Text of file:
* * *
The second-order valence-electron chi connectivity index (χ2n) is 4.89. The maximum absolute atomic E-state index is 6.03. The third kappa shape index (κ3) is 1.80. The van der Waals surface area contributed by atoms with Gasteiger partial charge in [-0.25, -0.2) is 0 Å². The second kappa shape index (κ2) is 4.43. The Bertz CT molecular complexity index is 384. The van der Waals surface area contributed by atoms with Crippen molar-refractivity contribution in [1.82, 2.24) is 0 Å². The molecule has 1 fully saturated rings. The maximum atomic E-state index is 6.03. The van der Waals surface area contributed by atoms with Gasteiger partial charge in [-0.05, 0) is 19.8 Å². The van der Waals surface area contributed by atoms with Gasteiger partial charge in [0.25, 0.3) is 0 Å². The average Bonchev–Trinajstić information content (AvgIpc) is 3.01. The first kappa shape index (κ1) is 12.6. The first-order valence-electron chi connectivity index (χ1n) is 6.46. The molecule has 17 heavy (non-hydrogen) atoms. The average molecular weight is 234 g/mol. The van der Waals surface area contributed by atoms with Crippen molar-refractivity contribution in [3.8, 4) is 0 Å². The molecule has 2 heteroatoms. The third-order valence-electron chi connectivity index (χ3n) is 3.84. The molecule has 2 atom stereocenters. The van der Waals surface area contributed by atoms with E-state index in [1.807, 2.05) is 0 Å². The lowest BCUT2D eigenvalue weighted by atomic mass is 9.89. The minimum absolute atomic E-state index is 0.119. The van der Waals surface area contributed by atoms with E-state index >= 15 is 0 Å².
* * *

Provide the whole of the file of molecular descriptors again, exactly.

The second-order valence-electron chi connectivity index (χ2n) is 4.89. The maximum absolute atomic E-state index is 6.03. The third kappa shape index (κ3) is 1.80. The van der Waals surface area contributed by atoms with Gasteiger partial charge in [-0.25, -0.2) is 0 Å². The second kappa shape index (κ2) is 4.43. The Bertz CT molecular complexity index is 384. The van der Waals surface area contributed by atoms with Crippen molar-refractivity contribution in [1.82, 2.24) is 0 Å². The molecule has 1 fully saturated rings. The maximum atomic E-state index is 6.03. The van der Waals surface area contributed by atoms with Gasteiger partial charge in [-0.05, 0) is 19.8 Å². The van der Waals surface area contributed by atoms with Gasteiger partial charge in [0.25, 0.3) is 0 Å². The average Bonchev–Trinajstić information content (AvgIpc) is 3.01. The first kappa shape index (κ1) is 12.6. The first-order valence-electron chi connectivity index (χ1n) is 6.46. The molecule has 17 heavy (non-hydrogen) atoms. The average molecular weight is 234 g/mol. The van der Waals surface area contributed by atoms with Crippen molar-refractivity contribution in [3.8, 4) is 0 Å². The molecule has 2 heteroatoms. The third-order valence-electron chi connectivity index (χ3n) is 3.84. The molecule has 2 atom stereocenters. The van der Waals surface area contributed by atoms with E-state index in [1.807, 2.05) is 0 Å². The lowest BCUT2D eigenvalue weighted by atomic mass is 9.89. The minimum absolute atomic E-state index is 0.119. The van der Waals surface area contributed by atoms with E-state index >= 15 is 0 Å².